Researcher Says Sask. Survey On Recreational Pot ‘Invalid’ Because It Can Be Taken Outside The Province

Article by Morgan Modjeski, Saskatoon Starphoenix

Researcher says Sask. survey on recreational pot 'invalid' because it can be taken outside the province  Some critics are calling the Saskatchewan government's survey on recreational pot "misleading" and "invalid" after they discovered it contains information that is contradictory to messages issued by the federal government.   Morgan Modjeski, Saskatoon StarPhoenix MORGAN MODJESKI, SASKATOON STARPHOENIX. Jessica Playford, an employee at Skunk Funk Smoker's Emporium in Saskatoon, has concerns about inconsistencies between information in the Government of Saskatchewan's survey on recreational pot and what the federal government has said. September 20, 2017

Some critics are calling the Saskatchewan government’s survey on recreational pot “misleading” and “invalid” after they discovered it contains information that is contradictory to messages issued by the federal government.

The survey, which has received more than 30,000 complete and incomplete responses, indicates that the consumption of Cannabis referred to in survey questions “does not include edibles (food products that contain cannabis) as they will not be legalized under federal law.”

However, information on the Government of Canada website indicates products like edibles “would be made available for purchase once appropriate rules for their production and sale are developed.”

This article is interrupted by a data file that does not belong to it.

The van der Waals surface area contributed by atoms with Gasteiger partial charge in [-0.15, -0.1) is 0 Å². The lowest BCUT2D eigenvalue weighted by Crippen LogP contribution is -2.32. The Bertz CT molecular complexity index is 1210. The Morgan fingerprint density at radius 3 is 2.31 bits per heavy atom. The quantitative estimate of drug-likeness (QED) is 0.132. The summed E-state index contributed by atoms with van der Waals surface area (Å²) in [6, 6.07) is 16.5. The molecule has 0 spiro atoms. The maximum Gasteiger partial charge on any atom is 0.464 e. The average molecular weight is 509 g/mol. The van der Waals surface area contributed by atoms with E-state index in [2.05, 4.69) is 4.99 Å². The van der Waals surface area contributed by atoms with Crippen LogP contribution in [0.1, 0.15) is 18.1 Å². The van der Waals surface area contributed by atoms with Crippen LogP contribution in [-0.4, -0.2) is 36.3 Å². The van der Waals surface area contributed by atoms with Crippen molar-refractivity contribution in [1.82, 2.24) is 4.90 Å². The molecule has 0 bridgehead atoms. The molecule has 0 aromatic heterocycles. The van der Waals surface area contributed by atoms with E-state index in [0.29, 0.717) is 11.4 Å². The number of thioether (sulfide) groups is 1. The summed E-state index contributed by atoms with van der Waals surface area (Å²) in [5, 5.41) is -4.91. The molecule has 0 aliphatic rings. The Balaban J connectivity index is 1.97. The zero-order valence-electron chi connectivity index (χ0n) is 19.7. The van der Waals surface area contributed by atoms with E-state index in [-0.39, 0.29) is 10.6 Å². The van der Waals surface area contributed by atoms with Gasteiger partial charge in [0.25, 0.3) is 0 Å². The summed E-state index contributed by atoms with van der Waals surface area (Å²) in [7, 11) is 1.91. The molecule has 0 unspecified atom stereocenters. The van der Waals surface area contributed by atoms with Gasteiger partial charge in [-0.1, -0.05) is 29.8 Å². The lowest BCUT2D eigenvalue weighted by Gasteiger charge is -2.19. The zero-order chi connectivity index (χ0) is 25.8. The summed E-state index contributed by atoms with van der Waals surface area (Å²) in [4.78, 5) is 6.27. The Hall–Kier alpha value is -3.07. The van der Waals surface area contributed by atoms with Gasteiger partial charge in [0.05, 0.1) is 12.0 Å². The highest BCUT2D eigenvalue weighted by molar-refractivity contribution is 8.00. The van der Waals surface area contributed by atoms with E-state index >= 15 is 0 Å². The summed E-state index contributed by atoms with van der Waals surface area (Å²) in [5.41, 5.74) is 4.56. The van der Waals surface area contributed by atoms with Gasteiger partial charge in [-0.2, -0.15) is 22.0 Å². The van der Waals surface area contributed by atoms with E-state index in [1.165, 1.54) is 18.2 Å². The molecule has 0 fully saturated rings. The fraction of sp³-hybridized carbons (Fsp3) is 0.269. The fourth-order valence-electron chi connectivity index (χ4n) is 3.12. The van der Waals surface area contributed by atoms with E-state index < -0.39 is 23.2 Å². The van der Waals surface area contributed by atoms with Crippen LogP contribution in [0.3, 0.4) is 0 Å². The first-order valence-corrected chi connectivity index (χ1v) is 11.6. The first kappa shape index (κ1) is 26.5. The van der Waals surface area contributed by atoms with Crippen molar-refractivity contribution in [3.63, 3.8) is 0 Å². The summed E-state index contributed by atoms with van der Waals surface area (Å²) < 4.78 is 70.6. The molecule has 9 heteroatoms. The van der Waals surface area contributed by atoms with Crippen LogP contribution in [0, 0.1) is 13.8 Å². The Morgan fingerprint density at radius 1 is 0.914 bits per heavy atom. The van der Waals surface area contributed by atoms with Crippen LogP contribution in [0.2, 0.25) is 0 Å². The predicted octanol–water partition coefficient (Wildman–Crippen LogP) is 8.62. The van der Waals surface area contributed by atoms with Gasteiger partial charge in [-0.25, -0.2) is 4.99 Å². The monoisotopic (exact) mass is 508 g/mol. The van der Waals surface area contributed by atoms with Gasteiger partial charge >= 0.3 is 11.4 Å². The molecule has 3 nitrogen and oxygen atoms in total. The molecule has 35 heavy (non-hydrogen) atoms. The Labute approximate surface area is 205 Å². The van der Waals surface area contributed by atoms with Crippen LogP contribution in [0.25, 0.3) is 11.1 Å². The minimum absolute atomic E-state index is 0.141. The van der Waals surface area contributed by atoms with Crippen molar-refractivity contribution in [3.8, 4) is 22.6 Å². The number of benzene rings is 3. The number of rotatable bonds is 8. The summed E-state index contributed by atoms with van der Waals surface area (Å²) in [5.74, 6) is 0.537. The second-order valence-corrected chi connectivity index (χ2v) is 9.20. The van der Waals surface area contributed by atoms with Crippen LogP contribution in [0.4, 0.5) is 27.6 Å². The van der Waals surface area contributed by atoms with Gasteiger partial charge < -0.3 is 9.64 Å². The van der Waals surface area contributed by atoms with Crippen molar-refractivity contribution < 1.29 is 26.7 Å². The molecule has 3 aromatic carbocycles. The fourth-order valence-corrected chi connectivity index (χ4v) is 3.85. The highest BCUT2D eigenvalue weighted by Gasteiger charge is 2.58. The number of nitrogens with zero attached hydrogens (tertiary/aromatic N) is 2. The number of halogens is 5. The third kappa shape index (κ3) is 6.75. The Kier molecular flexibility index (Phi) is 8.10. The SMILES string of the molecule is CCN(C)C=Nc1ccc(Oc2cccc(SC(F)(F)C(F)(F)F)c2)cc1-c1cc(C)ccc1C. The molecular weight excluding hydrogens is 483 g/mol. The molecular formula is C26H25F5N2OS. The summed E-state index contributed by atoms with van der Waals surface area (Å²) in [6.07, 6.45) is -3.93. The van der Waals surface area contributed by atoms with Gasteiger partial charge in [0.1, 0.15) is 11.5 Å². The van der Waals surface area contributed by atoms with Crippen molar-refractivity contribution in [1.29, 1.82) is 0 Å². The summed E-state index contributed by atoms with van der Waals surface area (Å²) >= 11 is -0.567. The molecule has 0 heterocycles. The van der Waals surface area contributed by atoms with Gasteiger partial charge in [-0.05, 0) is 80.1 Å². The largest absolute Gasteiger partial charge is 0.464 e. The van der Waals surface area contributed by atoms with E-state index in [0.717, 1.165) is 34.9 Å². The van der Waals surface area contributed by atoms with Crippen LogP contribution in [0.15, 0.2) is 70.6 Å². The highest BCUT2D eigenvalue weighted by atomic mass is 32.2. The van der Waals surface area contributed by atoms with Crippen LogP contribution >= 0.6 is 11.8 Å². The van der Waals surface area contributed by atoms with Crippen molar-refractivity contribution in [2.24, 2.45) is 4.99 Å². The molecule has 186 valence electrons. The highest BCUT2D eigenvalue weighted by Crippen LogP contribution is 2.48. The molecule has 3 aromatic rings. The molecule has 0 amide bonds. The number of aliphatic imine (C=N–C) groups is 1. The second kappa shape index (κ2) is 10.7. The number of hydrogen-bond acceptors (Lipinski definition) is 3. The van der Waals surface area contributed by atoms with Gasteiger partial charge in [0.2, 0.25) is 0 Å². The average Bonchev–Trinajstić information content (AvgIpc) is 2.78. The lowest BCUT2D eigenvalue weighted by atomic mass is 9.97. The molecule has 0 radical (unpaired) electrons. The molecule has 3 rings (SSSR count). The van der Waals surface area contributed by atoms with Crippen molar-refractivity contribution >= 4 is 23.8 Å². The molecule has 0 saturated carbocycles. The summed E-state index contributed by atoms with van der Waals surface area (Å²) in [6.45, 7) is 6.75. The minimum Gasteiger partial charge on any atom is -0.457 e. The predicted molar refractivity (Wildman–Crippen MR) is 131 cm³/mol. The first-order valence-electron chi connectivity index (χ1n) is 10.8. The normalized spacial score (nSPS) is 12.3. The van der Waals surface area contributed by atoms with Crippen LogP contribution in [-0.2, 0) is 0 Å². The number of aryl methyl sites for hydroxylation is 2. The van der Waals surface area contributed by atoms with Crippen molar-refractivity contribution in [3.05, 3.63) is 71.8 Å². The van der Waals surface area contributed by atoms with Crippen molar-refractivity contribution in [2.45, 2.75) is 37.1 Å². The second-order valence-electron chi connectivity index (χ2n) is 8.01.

In response to an interview request about the inconsistency, the provincial Ministry of Justice provided a prepared statement.

“Our understanding is that edibles are not being legalized by the Federal Government at this time as rules for their production and sale have not been developed. If rules are introduced to permit these products, the province will consider how best to accommodate them,” it stated.

Marc Spooner, a University of Regina professor who ran for the NDP in the 2011 federal election, said the misrepresentation of the federal government’s plan is only one issue with the survey. He said the fact that it’s not limited to Saskatchewan Internet Protocol (IP) addresses means people from across Canada — and potentially other countries — can take the survey.

“It’s very vulnerable to being hacked,” Spooner said. “There’s actually a term for that; it’s called ‘freeping,’ and that’s when a group from a certain viewpoint purposely distorts an online poll or survey.”

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